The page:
“We started overseas in 1979 in Ecuador, then The Hague, Florence, Belgium, again Ecuador, and again in The Hague:  1979 – 2004.”

Peter   Richenburg

Grace College, Brisbane, Queensland, Australia, (1990 – 91)

Amanda Sandland

BS Honors from University College London (UCL)

Post graduate certificate in education (PGCE), King’s College London

Bridgend South Wales Public Schools (1994 – 1998)

International Baccalaureate Curriculum and Assessment Centre, Cardiff, Wales, UK (1998 – 2008)

Peter Steedman

The Kilmore International School, Melbourne, Australia

Gulliver Preparatory School, Miami, Florida

International School of The Hague, Netherlands (1995-2000)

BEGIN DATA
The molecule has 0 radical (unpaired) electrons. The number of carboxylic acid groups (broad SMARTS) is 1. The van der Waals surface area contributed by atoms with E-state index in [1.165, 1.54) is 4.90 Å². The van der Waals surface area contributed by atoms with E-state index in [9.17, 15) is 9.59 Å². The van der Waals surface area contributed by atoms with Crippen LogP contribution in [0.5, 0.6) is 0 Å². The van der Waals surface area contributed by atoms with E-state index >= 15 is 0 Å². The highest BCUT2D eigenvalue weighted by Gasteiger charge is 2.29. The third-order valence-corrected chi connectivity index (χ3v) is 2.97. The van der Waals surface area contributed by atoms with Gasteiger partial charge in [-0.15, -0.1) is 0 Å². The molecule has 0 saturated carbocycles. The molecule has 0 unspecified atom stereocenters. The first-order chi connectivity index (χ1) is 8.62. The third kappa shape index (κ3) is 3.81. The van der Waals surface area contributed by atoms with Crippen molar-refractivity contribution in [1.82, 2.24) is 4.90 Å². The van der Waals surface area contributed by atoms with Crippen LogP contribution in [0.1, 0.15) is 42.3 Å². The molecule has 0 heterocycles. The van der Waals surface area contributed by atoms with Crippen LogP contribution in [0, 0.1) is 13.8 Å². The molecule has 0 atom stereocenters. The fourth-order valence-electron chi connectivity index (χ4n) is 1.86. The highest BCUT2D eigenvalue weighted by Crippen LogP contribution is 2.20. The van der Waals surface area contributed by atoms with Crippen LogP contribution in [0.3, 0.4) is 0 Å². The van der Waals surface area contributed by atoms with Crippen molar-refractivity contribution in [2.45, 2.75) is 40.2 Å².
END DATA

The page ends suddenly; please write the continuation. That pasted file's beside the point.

Joel Tallman

American Collegiate Institute, Izmir, Turkey (1995-2001)
International School of Geneva, Geneva, Switzerland (2001-2003)
International College, Beirut, Lebanon (2003-2005)
Escuela Bella Vista, Maracaibo, Venezuela (2005-2008)
Prem Tinsulanonda International School, Chiang Mai, Thailand (2008-2011)

Natalia Wallace

 Mary Mount School, Medellin-Colombia

University of Panama, Panama

El Colombiano, Editor  Miami – Florida (1997/98)

La Voz, Editor / Miami – Florida (1999)

Mundo Hispano, Editor /  Miami – Florida (2001)

El Panameñito, Editor, Owner / Panamá – Panamá (1991)

Periódico de la Cámara de Comercio, Free Lance Medellín – Colombia

Tonja Weimer

International School of Curitiba- Curitiba, Brazil 2008-2011

Alla Zbinovsky

Anglo-American School of Moscow, Russia (2006-2010)

American Community School in Cobham, England (2002-2004)

Oslo, Norway 1987-89
Moscow, Russia 1989-92, 1995-2000, 2004- 2010

London, England 2000-2004